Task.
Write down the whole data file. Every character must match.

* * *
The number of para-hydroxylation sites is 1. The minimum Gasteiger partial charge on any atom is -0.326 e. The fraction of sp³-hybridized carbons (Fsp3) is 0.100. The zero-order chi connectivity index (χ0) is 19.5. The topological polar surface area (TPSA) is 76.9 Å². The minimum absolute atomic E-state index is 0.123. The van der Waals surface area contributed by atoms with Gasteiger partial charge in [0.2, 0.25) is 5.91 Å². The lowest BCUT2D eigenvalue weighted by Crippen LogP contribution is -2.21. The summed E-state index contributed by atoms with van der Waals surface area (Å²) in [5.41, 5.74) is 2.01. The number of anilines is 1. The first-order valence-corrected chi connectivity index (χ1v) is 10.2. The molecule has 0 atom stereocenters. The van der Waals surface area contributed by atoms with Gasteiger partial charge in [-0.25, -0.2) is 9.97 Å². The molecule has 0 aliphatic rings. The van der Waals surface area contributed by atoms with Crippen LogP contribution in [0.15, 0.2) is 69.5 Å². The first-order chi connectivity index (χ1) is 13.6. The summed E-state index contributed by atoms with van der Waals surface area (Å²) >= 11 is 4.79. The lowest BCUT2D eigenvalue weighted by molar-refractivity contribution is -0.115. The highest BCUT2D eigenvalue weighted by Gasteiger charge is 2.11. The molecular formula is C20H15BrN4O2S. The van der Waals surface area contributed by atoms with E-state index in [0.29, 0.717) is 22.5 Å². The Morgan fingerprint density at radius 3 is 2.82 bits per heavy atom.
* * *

The number of para-hydroxylation sites is 1. The minimum Gasteiger partial charge on any atom is -0.326 e. The fraction of sp³-hybridized carbons (Fsp3) is 0.100. The zero-order chi connectivity index (χ0) is 19.5. The topological polar surface area (TPSA) is 76.9 Å². The minimum absolute atomic E-state index is 0.123. The van der Waals surface area contributed by atoms with Gasteiger partial charge in [0.2, 0.25) is 5.91 Å². The lowest BCUT2D eigenvalue weighted by Crippen LogP contribution is -2.21. The summed E-state index contributed by atoms with van der Waals surface area (Å²) in [5.41, 5.74) is 2.01. The number of anilines is 1. The first-order valence-corrected chi connectivity index (χ1v) is 10.2. The molecule has 0 atom stereocenters. The van der Waals surface area contributed by atoms with Gasteiger partial charge in [-0.25, -0.2) is 9.97 Å². The molecule has 0 aliphatic rings. The van der Waals surface area contributed by atoms with Crippen LogP contribution in [0.15, 0.2) is 69.5 Å². The first-order chi connectivity index (χ1) is 13.6. The summed E-state index contributed by atoms with van der Waals surface area (Å²) >= 11 is 4.79. The lowest BCUT2D eigenvalue weighted by molar-refractivity contribution is -0.115. The highest BCUT2D eigenvalue weighted by Gasteiger charge is 2.11. The molecular formula is C20H15BrN4O2S. The van der Waals surface area contributed by atoms with E-state index in [0.29, 0.717) is 22.5 Å². The Morgan fingerprint density at radius 3 is 2.82 bits per heavy atom.